Qantas appoints new carbon offset provider as its passenger voluntary offset programme passes 770,000 tonne mark
The Brazilian fuel switching project uses renewable biomass sources to replace Amazon rainforest timber used for fuel (photo: Qantas)
Tue 7 Dec 2010 – As Qantas aligns its ‘Fly Carbon Neutral’ passenger voluntary carbon offset programme with the Australian government’s new National Carbon Offset Standard (NCOS), the airline group has appointed Climate Friendly as its offset provider. The group, which also includes Jetstar, launched the programme in 2007 and has offset over 770,000 tonnes of carbon dioxide emissions to date, according to Qantas Chief Risk Officer, Rob Kella. As of 1 July 2010, the NCOS replaces the government’s previous Greenhouse Friendly programme. Offsets will come from a number of projects in developing countries, including a wind farm development in China, ‘run of river’ hydro-power projects in Taiwan and Indonesia, and a fuel switching project in Brazil that will help protect the Amazon rainforest.
“Following the introduction of the NCOS, the Qantas Group went to the market for new providers and we are pleased to announce this new partnership,” said Kella. “Climate Friendly is an established and respected organization in this sector and will provide us with fully certified carbon offsets that meet the requirements of the globally-recognized Voluntary Carbon Standard and the NCOS.
“Our agreement with Climate Friendly will enable us to fully align with the NCOS. Over time, we will also be monitoring developments in potential certification for Australia-based carbon abatement projects.”
Sydney-based Climate Friendly has been ranked the number one offset provider in Australia by Carbon Offset Watch and is a founding member of the International Carbon Reduction and Offset Alliance (ICROA).
As well as allowing customers to voluntary offset their portion of carbon emissions from their flight, the Qantas Group also pays to offset the emissions from all staff business travel and ground vehicles.
The Qantas carbon emissions calculation is based on a comprehensive life-cycle study it undertook of energy usage in flight and on the ground – including catering centres, engineering facilities, airport terminals, offices and ground transport vehicles. Using data over 12 months and full fuel cycle emissions factors published by the Australian government, the Qantas added the emissions released by aircraft on each flight sector to the related emissions from ground activities and then divided that amount by the number of passengers carried on the relevant sector. For passengers flying on a sector operated by a Qantas code share flight, emissions are calculated using the average emissions per kilometre, based on an average of all flights across the Qantas network.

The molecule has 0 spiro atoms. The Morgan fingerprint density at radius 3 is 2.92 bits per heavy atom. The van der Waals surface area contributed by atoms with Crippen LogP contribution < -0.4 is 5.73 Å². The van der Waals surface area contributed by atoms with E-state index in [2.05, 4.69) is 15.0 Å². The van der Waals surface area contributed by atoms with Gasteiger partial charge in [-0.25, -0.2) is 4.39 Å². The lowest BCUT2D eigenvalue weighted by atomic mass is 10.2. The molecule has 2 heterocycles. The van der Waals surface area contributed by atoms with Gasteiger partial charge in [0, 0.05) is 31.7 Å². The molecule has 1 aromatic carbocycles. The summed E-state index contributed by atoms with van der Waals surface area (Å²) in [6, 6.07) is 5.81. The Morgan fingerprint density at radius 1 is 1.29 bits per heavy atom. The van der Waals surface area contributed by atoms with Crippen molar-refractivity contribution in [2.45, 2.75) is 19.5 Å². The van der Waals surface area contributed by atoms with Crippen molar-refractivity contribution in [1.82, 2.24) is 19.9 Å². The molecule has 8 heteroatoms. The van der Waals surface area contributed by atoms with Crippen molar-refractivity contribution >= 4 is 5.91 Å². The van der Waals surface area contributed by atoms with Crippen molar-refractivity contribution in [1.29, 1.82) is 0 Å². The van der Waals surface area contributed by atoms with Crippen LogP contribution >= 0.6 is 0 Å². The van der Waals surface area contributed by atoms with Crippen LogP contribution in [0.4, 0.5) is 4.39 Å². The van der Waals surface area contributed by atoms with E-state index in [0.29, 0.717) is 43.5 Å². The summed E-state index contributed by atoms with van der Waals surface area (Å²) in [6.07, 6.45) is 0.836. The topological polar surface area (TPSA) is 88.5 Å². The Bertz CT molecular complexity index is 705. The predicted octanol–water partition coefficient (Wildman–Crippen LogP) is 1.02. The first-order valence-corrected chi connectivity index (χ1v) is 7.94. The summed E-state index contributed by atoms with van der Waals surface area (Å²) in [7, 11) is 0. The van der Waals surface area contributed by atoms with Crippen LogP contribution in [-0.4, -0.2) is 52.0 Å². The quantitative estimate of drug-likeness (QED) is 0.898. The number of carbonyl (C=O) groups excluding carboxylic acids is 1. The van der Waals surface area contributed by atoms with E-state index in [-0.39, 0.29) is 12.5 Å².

Members of the public choosing to offset the emissions of their flight directly with Climate Friendly would likely end up with a different calculation and offset cost as the organization opts to use a 2.7 multiplier to account for aviation non-CO2 warming impacts.
Kella said Qantas was committed to increasing fuel efficiency and reducing its carbon footprint. “Our fuel conservation programme has saved over one million tonnes of carbon dioxide emissions since 2005, and we are working with government and industry partners on accelerating the commercialization of sustainable aviation fuels.”
The Qantas Group was included in the 2010 Carbon Disclosure Project Leadership Index for Australia and New Zealand.